Cultivation details

The common thistle is a pernicious weed that spreads freely by means of its seed which can be dispersed by the wind over a large area. The seedlings are capable of establishing themselves in grassland. This plant should not be encouraged, and if growing on your land should be cut down before it sets seed. What better way of discouraging it is there than eating it? An easily grown plant, succeeding in any ordinary garden soil in a sunny position[200]. Special Features:North American native, Fragrant foliage.

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Propagation

Seed - sow early spring or autumn in situ. Germination usually takes place within 2 - 8 weeks at 20°c[164]. A pernicious weed, it really needs no encouragement from us.

Other Names

If available other names are mentioned here

Black thistle, Bull thistle, Bur thistle, Cardo de toro, Cardo negro, Pareira brava, Spear thistle, Common thistle, Scots, Scottish, or Scotch thistle,

Found In

Countries where the plant has been found are listed here if the information is available

Afghanistan, Africa, Argentina, Asia, Australia, Bolivia, Brazil, Britain, Canada, Chile, Europe, France, Greece, Italy, Kazakhstan, Kyrgyzstan, Lord Howe Island, Mediterranean, New Zealand, North Africa, North America, Pakistan, Paraguay, Portugal, Russia, South America, Spain, Tasmania, Turkey, Turkmenistan, Uruguay, USA.

Weed Potential

Right plant wrong place. We are currently updating this section. Please note that a plant may be invasive in one area but may not in your area so it’s worth checking.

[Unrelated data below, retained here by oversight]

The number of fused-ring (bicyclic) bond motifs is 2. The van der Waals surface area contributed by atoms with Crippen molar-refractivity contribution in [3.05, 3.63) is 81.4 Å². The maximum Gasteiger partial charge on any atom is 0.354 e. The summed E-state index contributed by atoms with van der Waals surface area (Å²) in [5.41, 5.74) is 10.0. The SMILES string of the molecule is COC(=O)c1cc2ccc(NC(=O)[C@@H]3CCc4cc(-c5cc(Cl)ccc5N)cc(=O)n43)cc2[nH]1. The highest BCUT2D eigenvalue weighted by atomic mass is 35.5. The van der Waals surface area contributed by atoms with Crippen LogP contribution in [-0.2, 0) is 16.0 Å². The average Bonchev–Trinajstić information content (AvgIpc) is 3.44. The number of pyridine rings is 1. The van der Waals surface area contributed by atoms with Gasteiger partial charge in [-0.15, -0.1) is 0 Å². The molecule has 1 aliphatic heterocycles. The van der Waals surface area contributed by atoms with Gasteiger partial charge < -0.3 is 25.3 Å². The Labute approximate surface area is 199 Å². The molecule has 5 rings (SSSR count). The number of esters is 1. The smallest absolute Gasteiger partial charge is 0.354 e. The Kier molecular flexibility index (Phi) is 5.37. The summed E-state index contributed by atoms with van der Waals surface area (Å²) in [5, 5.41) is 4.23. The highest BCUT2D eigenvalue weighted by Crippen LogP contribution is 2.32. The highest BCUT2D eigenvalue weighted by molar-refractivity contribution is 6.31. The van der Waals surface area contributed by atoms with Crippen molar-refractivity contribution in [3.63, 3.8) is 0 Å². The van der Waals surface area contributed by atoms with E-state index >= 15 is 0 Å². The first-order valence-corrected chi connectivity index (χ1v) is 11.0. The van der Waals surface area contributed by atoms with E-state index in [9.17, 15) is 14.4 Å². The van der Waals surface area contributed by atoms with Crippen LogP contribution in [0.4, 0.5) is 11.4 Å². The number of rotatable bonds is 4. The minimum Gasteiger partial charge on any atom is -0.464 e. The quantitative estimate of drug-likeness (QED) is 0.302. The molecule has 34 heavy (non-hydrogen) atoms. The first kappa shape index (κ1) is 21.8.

Naturalised in North America, Africa, and Australia and is an invasive weed in some areas.

Conservation Status

IUCN Red List of Threatened Plants Status : This taxon has not yet been assessed.

Related Plants
Latin NameCommon NameEdibility RatingMedicinal Rating
Cirsium acaulonStemless Thistle01
Cirsium amplexifoliumDakiba-Hime-Azami10
Cirsium arvenseCreeping Thistle, Canada thistle22
Cirsium brevicaule 10
Cirsium brevistylumIndian Thistle, Clustered thistle30
Cirsium buergeri 10
Cirsium chinense 10
Cirsium coreanum 10
Cirsium dipsacolepis 10
Cirsium eatoniEaton's Thistle11
Cirsium eduleEdible Thistle30
Cirsium eriophorumWooly Thistle20
Cirsium foliosumElk thistle30
Cirsium hookerianumWhite Thistle20
Cirsium japonicumNo-Azami, Japanese thistle22
Cirsium kamtschaticumKamchatka thistle10
Cirsium lepskyle 10
Cirsium lineare 10
Cirsium maackii 10
Cirsium maritimum 10
Cirsium nipponicum 11
Cirsium occidentaleCobwebby Thistle, Snowy thistle, Compact cobwebby thistle20
Cirsium ochrocentrumYellow Spined Thistle22
Cirsium oleraceumCabbage Thistle20
Cirsium oligophyllum 20
Cirsium pallidumPale Thistle11
Cirsium palustreMarsh Thistle20
Cirsium pectinellum 10
Cirsium pendulum 10
Cirsium purpuratum 10
12

 

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Expert comment

Author

(Savi.)Ten.

Botanical References

17200

Links / References

For a list of references used on this page please go here

Readers comment

sue mcandrew   Fri Aug 8 2008

suemcandrew@btinternet.com Please can anyone assist me, my daughter trod on thistles with bare feet, she has very soft soles of her feet. She now has raised wounds on her feet, this happend on 28th July, and still sore today, 8th Aug 08. Is this a rare occurance, can I apply anything to her foot to ease the discomfort ? Thank you.

Robert Gergulics   Sat Apr 11 2009

Photos Here. Www.photorobg.com

www.photorobg.com

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Subject : Cirsium vulgare